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What makes a piece of art valuable?

Someone just bought an invisible sculpture for $18,300.

Someone paying any money, let alone thousands of dollars, for something that doesn’t actually exist sounds pretty barmy. But that’s exactly what happened when the artist Salvatore Garau put his ‘invisible' sculpture up for sale. The art piece comes with an authentication certificate, instructions for how to ‘display’ it… and nothing else. Weird, but perhaps not so weird for the modern artworld, which often sees strange things move for huge sums. The street artist Bansky sold a £1 million piece of art that self-shredded. The MONA museum in Australia bought a piece of art that literally creates poo.

Art is incredibly subjective. For every person who finds Garau’s work a spectacular commentary on imagination and spiritualism there will be a person who thinks the sculptor is the best con man since Bernie Madoff. This subjectivity means the question of how valuable a piece of art is can be a hard thing for people to agree on. Although, to be fair to art, this is also true of pretty much everything in our economies. Part of the difficulty is that humans have a bunch of different qualities they link to value, including quality, rarity, necessity and sentimentality.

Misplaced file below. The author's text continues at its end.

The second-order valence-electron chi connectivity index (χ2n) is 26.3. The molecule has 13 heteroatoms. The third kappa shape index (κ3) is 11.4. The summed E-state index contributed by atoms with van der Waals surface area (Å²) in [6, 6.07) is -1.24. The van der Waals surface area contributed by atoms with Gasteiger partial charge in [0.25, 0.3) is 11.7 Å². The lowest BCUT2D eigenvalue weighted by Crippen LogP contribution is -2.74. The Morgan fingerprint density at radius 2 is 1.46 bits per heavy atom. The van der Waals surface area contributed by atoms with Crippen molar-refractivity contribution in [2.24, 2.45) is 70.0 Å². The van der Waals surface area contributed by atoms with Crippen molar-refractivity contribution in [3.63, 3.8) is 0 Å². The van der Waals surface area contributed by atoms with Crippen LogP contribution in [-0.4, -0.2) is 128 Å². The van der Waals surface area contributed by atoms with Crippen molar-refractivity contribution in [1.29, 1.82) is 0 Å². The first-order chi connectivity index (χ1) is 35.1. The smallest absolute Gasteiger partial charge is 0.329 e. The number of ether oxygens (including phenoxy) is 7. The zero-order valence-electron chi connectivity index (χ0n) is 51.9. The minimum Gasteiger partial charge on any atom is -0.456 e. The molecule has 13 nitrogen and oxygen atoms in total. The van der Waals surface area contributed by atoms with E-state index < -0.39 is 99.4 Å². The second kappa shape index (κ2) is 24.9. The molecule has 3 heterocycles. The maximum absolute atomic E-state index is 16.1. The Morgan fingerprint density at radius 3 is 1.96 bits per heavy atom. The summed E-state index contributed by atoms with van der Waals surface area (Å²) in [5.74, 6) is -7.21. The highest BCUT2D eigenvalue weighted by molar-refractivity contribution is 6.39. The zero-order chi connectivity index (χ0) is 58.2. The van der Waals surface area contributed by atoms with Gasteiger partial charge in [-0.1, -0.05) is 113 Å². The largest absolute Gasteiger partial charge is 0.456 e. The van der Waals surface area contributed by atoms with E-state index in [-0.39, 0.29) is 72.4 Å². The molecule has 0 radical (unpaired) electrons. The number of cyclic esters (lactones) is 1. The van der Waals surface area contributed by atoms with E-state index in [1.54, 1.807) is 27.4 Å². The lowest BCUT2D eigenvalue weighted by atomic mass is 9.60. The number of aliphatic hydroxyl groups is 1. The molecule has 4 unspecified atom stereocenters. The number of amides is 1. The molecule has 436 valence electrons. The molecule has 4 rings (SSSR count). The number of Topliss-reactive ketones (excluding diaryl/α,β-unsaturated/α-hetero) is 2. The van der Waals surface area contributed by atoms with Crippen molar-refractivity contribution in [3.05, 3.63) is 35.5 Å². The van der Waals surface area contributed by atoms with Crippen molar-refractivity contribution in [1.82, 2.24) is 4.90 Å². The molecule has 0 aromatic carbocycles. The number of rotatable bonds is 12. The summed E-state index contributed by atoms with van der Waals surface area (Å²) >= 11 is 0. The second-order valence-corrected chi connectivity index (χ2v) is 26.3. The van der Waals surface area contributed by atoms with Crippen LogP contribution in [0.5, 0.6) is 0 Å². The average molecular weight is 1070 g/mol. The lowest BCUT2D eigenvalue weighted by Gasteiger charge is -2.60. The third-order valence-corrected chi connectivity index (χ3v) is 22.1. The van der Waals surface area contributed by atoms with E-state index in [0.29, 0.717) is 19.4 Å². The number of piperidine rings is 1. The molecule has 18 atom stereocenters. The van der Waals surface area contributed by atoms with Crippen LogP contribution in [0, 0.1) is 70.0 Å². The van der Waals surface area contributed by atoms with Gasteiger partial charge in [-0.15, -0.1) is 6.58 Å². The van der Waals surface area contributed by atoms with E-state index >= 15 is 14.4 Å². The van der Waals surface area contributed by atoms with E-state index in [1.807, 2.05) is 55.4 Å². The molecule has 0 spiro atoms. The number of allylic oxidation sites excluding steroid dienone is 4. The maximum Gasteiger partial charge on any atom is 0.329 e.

Economists have spent a lot of time over the years trying to pin down the concept of value, and have come up with a bunch of different ideas and theories. Two of the most common are (1) that value is determined by the balance between how many people want a thing (demand) and how many of that thing there is (supply), and (2) that value is determined by how much utility - that’s pleasure or usefulness - a thing gives someone.

One common criticism of these economic ideas of value is that they don't place enough weight on concepts like fairness and inequality. In pure price terms, an invisible statue is more valuable than a year's worth of groceries (£1,670) or a year's worth of care work (£17,199). But how many people would agree with that judgement?

On the flip side, art can be a big financial boon for a local community if it draws tourists (and their purses) to the area. MONA, home of the poo-machine, has been credited with creating a tourist boom in Tasmania, Australia’s poorest state. A town in Japan believes so much in the economy-boosting power of art that they spent the Covid-19 relief grant their government gave them on a giant squid statue.

However, another key criticism of economics has been its tendency to see value largely through a financial lens. More work is now being done that broadens out economic theories of value from just prices, with economists discussing things like environmental or wellbeing benefits. Art, the ultimate cultural currency, is clearly well-suited to this type of thinking. Someone who thinks it’s silly to pay money for invisible statues could still see something worthwhile in Garau’s art because it makes people think, or even because it makes them laugh.

Read our explainer on: social influences, culture & information.

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